Scientific name: Platanus occidentalis
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What it looks like
The sycamore tree is distinctive in all seasons with its patchwork bark that flakes off to reveal white, green and cream-coloured inner bark. It has large, maple-like leaves with prominent, encircling "stipules" or leaf-like attachments at the base of the leaf stalk. The fruits are solitary, firm ball-like groups of many hairy seeds.
Where it is found
Sycamore is found naturally in scattered locations across southwestern Ontario to the Toronto area, and with outlying pockets as far north as the Collingwood-Thornbury area and on Prince Edward Island.
- Size: Up to 35 m tall
- Moisture: Prefers moist soils, tolerates seasonal flooding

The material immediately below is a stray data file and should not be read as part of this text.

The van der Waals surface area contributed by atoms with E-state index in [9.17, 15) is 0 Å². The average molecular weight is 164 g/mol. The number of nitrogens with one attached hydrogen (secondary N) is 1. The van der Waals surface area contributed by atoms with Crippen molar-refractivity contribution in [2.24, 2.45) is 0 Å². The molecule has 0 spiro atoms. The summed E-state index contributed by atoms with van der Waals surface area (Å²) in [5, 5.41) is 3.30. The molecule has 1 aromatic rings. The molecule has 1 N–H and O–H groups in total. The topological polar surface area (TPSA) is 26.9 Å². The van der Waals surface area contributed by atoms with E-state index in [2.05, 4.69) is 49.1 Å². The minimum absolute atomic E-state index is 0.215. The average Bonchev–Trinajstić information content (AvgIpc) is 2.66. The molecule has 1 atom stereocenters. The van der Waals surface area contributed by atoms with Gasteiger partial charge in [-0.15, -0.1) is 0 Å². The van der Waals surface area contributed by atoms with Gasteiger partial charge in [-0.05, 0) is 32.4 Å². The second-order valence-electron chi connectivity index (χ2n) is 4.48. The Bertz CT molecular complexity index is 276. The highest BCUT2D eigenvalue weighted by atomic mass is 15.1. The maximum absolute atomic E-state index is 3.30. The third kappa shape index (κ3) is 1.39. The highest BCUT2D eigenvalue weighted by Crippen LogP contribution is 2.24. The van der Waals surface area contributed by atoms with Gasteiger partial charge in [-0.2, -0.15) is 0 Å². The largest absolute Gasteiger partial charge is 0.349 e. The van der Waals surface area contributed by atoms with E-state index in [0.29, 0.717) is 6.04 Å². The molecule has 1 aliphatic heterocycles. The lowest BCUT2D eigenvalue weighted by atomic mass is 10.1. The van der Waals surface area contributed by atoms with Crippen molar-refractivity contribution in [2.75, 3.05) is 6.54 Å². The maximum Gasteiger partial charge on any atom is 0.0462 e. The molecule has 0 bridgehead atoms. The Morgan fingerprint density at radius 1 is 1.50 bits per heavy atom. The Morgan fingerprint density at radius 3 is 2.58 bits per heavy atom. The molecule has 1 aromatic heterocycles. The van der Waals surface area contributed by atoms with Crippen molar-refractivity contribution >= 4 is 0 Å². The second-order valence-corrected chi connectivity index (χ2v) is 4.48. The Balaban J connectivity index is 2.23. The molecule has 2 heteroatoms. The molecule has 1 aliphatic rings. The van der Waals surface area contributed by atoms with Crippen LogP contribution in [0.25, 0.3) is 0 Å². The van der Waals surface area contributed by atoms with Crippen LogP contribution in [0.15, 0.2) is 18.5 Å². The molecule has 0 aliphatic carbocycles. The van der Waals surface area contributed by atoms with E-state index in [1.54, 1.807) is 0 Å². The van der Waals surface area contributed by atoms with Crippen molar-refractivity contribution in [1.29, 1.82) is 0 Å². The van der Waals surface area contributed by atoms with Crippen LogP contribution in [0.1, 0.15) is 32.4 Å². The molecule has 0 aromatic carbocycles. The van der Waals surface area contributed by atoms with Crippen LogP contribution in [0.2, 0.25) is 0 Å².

- Shade: Can grow in part shade or full sun
- Soil: Prefers rich soils, tolerates heavy clay
Like many willow species, sycamore has a shallow, fibrous root system that can get into septic beds and sewage pipes if it is searching for water.
Sycamore trees grow to be one of the largest (height and width) broadleaf trees in eastern North America and thrive on rich floodplains. Give them plenty of space to grow.
Did you know?
Ontario’s largest recorded sycamore tree, near Alvinston, was measured at 263 cm at breast height.
- Tree: Vern Wilkins
- Leaf: Sean Fox
- Bark: Steven J. Baskauf
- Fruit: Steven J. Baskauf